Collaboration across translational research consortia increases effectiveness
There's no doubt that the consortium model is here to stay, but the challenge now is to avoid creating a bureaucracy of committees with duplicate missions and redundancies of effort. The answer might be a network of coordinated consortia, but bringing more academics into the fold could be critical for success.
Consortia have emerged as a specialized form of public-private partnership that join multiple partners from academic, industry, regulatory and other government or non-government organizations to achieve common goals. The model has gained traction in the last decade as stakeholders have looked for ways to make academics' work more directly relevant to the requirements for developing drugs, and bring fresh thinking to pharmas that want access to cutting edge science.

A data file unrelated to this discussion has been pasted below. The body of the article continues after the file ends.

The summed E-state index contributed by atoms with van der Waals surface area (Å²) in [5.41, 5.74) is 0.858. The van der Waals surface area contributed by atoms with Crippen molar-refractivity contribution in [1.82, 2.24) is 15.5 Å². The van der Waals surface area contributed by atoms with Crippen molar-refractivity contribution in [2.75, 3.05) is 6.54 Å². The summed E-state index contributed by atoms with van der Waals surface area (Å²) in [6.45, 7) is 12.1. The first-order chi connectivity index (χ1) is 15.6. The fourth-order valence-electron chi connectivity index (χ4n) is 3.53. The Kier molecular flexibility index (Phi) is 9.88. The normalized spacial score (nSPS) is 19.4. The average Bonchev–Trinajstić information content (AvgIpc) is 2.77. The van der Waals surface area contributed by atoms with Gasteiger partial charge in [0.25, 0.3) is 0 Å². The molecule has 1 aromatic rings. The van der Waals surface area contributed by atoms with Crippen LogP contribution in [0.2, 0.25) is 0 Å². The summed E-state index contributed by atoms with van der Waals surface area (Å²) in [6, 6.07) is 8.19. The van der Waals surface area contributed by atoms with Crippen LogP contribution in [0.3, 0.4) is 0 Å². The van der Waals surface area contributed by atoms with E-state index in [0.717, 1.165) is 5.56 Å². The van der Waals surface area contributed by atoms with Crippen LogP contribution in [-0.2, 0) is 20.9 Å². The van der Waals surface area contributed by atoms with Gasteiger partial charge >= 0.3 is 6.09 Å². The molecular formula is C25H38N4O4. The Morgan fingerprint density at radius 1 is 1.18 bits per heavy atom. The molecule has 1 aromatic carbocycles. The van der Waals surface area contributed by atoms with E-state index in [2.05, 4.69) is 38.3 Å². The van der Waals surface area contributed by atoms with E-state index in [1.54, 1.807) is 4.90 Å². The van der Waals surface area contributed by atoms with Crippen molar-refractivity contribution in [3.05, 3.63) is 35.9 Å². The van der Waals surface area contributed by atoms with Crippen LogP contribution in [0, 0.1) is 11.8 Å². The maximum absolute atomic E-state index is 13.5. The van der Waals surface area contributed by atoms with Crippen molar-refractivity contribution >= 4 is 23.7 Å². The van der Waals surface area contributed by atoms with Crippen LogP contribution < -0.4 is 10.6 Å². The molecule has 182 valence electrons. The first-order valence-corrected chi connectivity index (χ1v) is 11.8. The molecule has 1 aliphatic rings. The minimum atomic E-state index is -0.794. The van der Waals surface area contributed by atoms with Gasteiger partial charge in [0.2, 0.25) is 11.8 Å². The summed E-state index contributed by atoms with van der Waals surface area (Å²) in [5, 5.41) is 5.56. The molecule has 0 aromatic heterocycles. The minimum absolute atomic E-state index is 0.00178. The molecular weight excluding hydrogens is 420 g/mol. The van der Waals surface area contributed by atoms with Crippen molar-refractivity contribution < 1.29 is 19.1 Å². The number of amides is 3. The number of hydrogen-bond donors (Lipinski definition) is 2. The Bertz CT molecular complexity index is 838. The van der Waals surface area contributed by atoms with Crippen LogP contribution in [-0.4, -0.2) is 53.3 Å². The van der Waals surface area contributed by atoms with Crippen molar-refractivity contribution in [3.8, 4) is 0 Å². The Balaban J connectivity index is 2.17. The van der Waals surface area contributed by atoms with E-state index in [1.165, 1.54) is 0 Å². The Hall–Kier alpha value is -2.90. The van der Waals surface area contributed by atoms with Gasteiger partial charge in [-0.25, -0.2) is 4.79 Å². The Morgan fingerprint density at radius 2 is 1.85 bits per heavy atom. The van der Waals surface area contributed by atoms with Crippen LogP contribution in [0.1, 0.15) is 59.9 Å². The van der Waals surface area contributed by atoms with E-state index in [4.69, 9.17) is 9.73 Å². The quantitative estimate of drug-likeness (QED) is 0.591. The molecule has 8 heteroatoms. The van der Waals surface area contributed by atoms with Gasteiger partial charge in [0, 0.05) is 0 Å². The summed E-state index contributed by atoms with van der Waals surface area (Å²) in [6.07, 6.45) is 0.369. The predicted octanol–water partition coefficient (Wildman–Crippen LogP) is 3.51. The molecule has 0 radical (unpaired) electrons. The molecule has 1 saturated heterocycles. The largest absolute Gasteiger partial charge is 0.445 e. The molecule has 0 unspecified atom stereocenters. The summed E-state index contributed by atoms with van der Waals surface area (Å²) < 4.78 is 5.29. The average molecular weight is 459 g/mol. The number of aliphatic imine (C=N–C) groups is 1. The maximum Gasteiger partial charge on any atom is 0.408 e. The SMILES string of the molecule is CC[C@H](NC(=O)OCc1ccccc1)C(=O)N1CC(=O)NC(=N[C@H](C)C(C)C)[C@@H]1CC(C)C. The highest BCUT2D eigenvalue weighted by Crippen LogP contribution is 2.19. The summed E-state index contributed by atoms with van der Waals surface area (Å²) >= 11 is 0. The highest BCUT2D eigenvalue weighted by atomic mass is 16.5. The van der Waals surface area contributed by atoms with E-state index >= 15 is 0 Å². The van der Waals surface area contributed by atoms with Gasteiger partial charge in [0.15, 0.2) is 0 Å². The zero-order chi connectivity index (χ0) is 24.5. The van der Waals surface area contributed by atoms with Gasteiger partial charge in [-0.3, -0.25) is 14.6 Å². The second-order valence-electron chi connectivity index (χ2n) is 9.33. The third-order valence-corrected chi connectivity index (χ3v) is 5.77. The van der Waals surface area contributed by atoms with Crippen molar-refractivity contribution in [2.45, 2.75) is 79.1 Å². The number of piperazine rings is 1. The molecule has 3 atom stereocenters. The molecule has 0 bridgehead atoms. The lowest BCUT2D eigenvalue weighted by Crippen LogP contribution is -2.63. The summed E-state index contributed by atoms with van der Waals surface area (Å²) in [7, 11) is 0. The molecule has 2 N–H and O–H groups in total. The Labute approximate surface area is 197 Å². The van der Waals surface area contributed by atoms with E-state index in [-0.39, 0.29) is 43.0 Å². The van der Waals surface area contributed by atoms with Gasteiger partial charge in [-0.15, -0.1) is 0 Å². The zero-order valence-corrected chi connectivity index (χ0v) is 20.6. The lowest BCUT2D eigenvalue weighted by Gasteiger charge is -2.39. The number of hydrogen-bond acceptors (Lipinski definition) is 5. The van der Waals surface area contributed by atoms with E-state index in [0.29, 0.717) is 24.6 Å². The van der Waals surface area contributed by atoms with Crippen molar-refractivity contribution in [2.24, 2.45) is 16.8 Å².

Over the past three years, at least 20 new consortia have been formed worldwide to promote drug development (see Table: Consortia composition).
However, as the number of consortia has grown, partners have started to ask themselves how they can measure results and ensure the model advances productivity.
"We focused in the past about how to get collaboration within a consortium or within a collaborative effort, but the time has come that we really have to think about how we collaborate across these consortia to make sure we're leveraging the limited resources we all have and we can more quickly advance to the objectives we want to achieve," said Martha Brumfield at a meeting last month of the EU's Innovative Medicines Initiative (IMI) and the Critical Path Institute (C-Path).
Brumfield is president and CEO of C-Path.
The advantage of consortia, she said, is that "by joining forces, we speed up the process, prevent duplication of efforts, decrease the number of animals used and save time